With bike-sharing programs in more than 500 cities worldwide accounting for a combined fleet of over 500,000 bicycles, cars are increasingly sharing urban streets with bicycles.
When crashes between bikes and cars occur they are often particularly dangerous for the cyclist. In 2012 alone, 722 bicyclists were killed in crashes with motor vehicles– a 6 percent increase from 2011, according to US government statistics.
To better understand the cause of crashes between cars and bikes, psychological scientists Nadine Chaurand and Patricia Delhomme of The French Institute of Science and Technology for Transport looked at differences in how cyclists and drivers perceive traffic risks.
Using an online survey, Chaurand and Delhomme asked 336 cyclists and 92 drivers to rate how likely various car-bike traffic scenarios were to cause a crash. The scenarios also included interactions between only cars, only bikes, and a car…
Driving under the influence of drugs or alcohol has been tied in previous studies to other dangerous driving behaviors, like speeding and dangerous overtaking, but research investigating the relationship between cannabis and risk of car accidents has produced contradictory results.
Psychological scientists Isabelle Richer and Jacques Bergeron of the University of Montreal looked at whether those who drive while under the influence of cannabis are more likely to engage in risky and aggressive driving behaviors in general.
An all-male group of 75 participants was given a questionnaire asking about their driving habits, cannabis use, and history of car accidents. Participants then went through a series of tests in a driving simulator.
In one of the driving simulation tasks, participants were told that they had to make it to a meeting on time. They then drove behind an “intelligent vehicle” that was programmed…
Fatigue is quickly becoming recognized as one of the most dangerous driving impairments. But that drowsiness is not just the product of sleep deprivation or over-exertion. Sluggishness resulting from the common cold can also hamper driving abilities.
Psychologists Andrew Paul Smith and Samantha Jamson of Cardiff University wanted to investigate if individuals with a cold performed poorly on simulated driving tasks.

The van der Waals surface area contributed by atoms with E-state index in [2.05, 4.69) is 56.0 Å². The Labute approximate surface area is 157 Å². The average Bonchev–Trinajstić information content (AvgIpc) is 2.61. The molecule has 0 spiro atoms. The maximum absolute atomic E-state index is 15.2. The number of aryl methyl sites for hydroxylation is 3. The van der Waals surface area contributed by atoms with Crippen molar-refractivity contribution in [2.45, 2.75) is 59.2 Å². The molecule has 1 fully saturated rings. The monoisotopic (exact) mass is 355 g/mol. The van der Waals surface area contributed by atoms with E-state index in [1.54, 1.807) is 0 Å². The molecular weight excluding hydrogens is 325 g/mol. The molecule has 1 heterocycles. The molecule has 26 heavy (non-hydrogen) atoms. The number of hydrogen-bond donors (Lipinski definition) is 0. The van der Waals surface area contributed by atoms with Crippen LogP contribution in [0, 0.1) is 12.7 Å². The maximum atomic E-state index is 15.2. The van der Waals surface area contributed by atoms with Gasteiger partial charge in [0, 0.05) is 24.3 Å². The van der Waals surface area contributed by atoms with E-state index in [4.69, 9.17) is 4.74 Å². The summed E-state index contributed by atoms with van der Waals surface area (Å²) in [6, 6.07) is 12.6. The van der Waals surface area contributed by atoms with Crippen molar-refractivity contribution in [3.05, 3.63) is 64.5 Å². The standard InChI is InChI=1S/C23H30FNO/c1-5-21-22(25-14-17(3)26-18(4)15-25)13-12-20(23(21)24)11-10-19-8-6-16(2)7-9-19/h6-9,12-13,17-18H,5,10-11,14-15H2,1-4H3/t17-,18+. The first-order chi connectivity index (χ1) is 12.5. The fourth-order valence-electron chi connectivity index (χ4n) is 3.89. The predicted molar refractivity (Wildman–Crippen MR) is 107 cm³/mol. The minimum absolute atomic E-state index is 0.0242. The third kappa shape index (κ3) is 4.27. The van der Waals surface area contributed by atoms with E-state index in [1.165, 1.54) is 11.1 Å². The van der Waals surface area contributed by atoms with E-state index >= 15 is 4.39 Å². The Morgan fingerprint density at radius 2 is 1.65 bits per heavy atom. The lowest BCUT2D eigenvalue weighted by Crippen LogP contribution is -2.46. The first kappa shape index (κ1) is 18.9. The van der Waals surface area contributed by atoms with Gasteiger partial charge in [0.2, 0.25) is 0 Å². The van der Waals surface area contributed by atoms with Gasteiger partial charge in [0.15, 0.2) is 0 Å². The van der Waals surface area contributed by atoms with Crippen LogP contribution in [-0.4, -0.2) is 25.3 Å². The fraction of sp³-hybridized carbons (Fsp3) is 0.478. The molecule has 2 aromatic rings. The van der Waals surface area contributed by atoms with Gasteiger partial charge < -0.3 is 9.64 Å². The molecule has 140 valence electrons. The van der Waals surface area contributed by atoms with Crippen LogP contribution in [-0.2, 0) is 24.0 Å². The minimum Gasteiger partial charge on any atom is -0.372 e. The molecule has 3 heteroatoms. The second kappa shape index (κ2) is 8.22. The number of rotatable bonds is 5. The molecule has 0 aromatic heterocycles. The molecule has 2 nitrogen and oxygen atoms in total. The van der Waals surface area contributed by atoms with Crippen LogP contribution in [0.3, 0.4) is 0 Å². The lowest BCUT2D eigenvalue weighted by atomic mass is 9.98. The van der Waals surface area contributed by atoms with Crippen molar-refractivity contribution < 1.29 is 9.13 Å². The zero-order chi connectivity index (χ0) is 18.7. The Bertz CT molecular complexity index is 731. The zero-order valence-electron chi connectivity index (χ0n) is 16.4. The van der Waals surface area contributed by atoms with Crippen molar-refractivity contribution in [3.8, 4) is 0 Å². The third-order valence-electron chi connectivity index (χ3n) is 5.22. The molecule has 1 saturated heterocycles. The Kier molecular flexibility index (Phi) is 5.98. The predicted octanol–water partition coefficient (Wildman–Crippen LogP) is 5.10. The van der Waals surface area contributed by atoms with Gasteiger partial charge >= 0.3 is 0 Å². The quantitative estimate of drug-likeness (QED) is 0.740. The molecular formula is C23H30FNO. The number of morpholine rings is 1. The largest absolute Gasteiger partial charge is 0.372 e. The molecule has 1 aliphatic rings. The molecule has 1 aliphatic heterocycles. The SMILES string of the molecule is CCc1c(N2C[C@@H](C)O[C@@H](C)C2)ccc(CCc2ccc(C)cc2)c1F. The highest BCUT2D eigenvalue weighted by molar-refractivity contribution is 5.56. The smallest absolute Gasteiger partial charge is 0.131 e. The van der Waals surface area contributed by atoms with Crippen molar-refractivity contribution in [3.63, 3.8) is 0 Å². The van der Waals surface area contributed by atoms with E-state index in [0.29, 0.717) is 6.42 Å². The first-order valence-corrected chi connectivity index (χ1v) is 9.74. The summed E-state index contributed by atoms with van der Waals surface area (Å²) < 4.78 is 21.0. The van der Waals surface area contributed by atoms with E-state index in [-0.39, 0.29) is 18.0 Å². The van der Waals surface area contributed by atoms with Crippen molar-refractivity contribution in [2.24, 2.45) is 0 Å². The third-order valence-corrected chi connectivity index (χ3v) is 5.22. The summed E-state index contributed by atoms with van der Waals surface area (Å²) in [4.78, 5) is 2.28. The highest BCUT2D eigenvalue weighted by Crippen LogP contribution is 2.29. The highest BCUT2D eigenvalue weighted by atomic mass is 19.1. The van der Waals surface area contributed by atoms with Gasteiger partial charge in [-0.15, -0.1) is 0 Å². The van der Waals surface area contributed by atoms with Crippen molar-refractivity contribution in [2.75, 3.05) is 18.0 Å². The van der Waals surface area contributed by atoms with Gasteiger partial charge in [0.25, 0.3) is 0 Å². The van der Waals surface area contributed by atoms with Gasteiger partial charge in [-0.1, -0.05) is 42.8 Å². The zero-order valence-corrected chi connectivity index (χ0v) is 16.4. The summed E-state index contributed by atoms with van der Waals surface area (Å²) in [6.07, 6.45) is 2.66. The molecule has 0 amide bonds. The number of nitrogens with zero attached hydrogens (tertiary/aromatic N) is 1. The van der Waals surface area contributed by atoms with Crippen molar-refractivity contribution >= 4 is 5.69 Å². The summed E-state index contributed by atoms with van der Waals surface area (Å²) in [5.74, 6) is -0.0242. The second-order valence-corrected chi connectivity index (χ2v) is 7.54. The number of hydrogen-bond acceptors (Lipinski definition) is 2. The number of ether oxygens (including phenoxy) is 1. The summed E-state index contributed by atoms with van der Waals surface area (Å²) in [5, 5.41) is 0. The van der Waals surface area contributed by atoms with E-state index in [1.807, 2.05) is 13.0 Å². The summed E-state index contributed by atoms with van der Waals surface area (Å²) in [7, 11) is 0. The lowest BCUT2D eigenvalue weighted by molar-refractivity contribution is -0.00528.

The researchers conducted a two part, divided-attention test on 25 English college students. These volunteers were split into either a “Healthy” or “Colds” sample based on the self-assessed severity of their cold symptoms.
The first test measured how often participants would miscalculate collisions of geometric shapes coming from random directions and speeds on a screen. The students were also instructed to press a foot pedal if those geometric shapes matched those…
Driving over the speed limit is the most common violation drivers make and one of the biggest contributors to traffic crashes. Speeding is estimated to have contributed to 30% of all fatal automobile crashes in the US, resulting in 10,219 deaths in 2012 alone.
Considering the very real dangers of speeding, why do some of us do it so often?
Psychological scientists Mark A. Elliott and James A. Thomson of the University of Strathclyde used a cognitive framework called the Theory of Planned Behavior to examine the various cognitive factors, beliefs, and social pressures that might explain why people regularly speed, despite the dangers of getting a ticket or even causing a fatal accident, and predict future speeding behavior.
Elliott and Thomson mailed a questionnaire to drivers from across England who had received a speeding ticket in the past four months. A…
There’s no question that motorcycles pose a particularly potent hazard on the roadways. Bikers are up to 30 times more likely to experience a deadly accident on the road than drivers of passenger cars, according to US government statistics. And more than half of motorcyclist deaths involve at least one other vehicle.
One of the primary reasons that motorcyclists are so vulnerable to traffic accidents may be their paucity, according to a recently published study.
Psychological scientist Vanessa Beanland of Australian National University and her colleagues found evidence that car-and-truck drivers don’t notice bikes because they encounter relatively few of them on the road.
Beanland and her research team used a driving simulator to test 40 adults on their ability to detect and respond to two types of vehicles: motorcycles and buses.